In summary, the toilet bowl cleaner of this invention comprising sodium sulphate, sodium stearate, surfactant and urea, water and dye, has the advantage of providing longer cleaner life, greater weight of composition per standard size container, effective bowl cleaning ability and reduced cost.
EXAMPLE 1
A solid toilet bowl cleaner composition was prepared by heating 10 g. of water to 130° F. This temperature was maintained and 23 g. of urea was added to the water with constant agitation until the urea dissolved. 1.3 g. of Neptune Blue Bra Powder supplied by GAF Corp. was added with agitation until dissolved. In a separate tank, 10 g. of nonionic surfactant available from GAF Corp. under the trademark Igepal CO-610 was combined with 0.4 g. methyl salicylate and 0.1 g. silicone and 0.4 g. sodium stearate was added and agitated until fully dispersed on the surfactant. This latter mixture of sodium stearate, surfactant, methyl salicylate and silicone was then combined with the mixture of urea and dye at a temperature of about 130° F. and agitated until fully mixed. The temperature of the mixture was raised to about 140° F. and 55 g. of sodium sulphate was added with constant agitation until uniformly mixed and then poured into 9 ounce plastic cups suitable for insertion in toilet bowls or tanks. The cups were found to contain about 13 ounces of toilet bowl cleaner.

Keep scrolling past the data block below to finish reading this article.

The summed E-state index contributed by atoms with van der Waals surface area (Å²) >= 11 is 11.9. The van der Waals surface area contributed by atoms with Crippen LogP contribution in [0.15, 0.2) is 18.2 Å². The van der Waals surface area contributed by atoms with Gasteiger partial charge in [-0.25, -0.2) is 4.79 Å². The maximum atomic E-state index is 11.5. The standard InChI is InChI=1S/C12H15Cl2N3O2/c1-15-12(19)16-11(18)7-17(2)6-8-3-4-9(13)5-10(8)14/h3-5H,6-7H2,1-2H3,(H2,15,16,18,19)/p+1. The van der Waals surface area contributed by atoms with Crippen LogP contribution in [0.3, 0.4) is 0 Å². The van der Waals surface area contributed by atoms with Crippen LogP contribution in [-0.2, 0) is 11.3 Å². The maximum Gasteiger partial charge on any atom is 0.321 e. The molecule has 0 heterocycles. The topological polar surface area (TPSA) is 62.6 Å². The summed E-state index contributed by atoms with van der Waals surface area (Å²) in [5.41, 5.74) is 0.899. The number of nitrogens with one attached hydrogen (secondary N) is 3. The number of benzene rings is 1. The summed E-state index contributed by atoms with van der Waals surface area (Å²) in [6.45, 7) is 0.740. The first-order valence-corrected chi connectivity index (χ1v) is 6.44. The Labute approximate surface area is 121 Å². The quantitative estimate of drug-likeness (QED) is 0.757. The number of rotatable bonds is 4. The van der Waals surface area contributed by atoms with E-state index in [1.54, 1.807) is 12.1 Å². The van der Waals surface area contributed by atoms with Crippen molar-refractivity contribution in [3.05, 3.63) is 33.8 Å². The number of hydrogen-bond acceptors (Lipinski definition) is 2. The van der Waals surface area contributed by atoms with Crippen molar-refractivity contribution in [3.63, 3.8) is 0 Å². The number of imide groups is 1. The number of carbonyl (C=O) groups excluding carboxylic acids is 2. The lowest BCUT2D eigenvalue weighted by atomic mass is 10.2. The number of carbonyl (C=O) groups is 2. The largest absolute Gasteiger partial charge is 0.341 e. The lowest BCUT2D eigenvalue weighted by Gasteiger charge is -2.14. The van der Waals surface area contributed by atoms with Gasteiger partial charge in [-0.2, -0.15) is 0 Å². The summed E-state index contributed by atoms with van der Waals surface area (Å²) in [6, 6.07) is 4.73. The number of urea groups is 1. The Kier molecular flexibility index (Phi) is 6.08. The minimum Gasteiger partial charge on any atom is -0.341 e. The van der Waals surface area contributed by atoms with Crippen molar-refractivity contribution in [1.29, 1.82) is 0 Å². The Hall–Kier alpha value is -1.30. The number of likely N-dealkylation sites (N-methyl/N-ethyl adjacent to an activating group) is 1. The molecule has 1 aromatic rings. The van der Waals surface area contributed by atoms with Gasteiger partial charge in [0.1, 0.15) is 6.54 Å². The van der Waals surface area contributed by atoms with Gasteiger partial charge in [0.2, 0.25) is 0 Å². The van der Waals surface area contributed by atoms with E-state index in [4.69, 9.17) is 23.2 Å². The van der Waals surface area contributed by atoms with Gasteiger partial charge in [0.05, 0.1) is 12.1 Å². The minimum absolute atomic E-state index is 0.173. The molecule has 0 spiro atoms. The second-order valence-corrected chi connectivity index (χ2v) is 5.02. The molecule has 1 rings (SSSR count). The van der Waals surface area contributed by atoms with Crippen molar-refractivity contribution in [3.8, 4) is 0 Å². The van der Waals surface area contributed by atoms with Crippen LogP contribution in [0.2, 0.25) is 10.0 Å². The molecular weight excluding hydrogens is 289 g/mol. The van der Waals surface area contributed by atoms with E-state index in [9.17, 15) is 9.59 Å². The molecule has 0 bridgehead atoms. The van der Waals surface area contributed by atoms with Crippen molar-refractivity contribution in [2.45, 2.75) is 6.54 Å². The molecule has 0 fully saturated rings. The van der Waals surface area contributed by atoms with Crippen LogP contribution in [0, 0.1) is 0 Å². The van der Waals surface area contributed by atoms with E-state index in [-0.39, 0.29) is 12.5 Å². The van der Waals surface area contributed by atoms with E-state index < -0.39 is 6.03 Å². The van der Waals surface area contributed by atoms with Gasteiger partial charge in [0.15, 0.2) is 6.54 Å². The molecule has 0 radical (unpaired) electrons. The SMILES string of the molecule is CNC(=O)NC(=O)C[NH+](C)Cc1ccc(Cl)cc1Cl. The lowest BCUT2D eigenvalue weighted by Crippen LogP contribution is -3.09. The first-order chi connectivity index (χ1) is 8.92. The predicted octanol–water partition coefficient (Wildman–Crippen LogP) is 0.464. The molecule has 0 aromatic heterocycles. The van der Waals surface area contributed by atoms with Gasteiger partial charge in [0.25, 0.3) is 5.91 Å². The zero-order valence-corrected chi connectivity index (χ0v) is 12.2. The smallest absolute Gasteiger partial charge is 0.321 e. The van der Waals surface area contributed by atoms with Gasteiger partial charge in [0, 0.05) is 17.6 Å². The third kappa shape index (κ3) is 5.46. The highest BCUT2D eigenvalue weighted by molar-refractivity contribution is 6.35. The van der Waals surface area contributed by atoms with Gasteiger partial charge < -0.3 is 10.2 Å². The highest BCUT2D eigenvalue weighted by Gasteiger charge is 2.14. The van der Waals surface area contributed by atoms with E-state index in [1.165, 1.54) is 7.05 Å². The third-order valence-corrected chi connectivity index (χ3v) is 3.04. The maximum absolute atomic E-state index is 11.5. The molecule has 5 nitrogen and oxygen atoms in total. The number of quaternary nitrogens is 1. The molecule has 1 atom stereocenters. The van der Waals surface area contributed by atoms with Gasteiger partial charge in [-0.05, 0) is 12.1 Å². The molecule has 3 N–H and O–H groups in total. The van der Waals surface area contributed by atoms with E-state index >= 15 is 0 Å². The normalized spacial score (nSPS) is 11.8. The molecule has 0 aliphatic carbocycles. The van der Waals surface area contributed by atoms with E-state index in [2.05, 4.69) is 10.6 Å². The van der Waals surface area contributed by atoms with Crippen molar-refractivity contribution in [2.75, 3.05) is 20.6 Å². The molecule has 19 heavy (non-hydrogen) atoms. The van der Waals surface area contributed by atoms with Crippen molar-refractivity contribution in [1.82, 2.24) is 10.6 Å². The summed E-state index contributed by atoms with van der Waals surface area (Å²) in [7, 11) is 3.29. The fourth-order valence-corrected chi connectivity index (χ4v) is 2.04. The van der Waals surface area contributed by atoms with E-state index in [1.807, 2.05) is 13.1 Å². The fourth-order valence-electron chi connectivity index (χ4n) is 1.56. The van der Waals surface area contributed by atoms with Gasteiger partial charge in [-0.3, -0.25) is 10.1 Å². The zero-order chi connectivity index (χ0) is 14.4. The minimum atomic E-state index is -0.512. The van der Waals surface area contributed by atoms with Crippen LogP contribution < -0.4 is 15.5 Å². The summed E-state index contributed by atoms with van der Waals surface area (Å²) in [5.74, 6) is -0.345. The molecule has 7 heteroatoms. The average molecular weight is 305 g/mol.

Claims (3)

Having described the invention, what is claimed is:
1. A toilet bowl cleaner comprising about 50% to about 60% sodium sulphate, about 17% to about 24% urea, about 8% to about 20% nonionic primary alcohol ethoxylate surfactant, about 8% to about 11% water, about 0.25% to about 2% sodium stearate, and about 1% to about 2% water soluble dye, said percentages being by weight, based on the weight of the composition.
2. The toilet bowl cleaner of claim 1 comprising about 55% sodium sulphate, about 23% urea, about 10% surfactant, about 10% water, about 0.4% sodium stearate, and about 1.3% dye, said percentages being by weight based on the weight of the composition.
3. The toilet bowl cleaner of claim 2 containing minor amounts of silicone and methyl salicylate.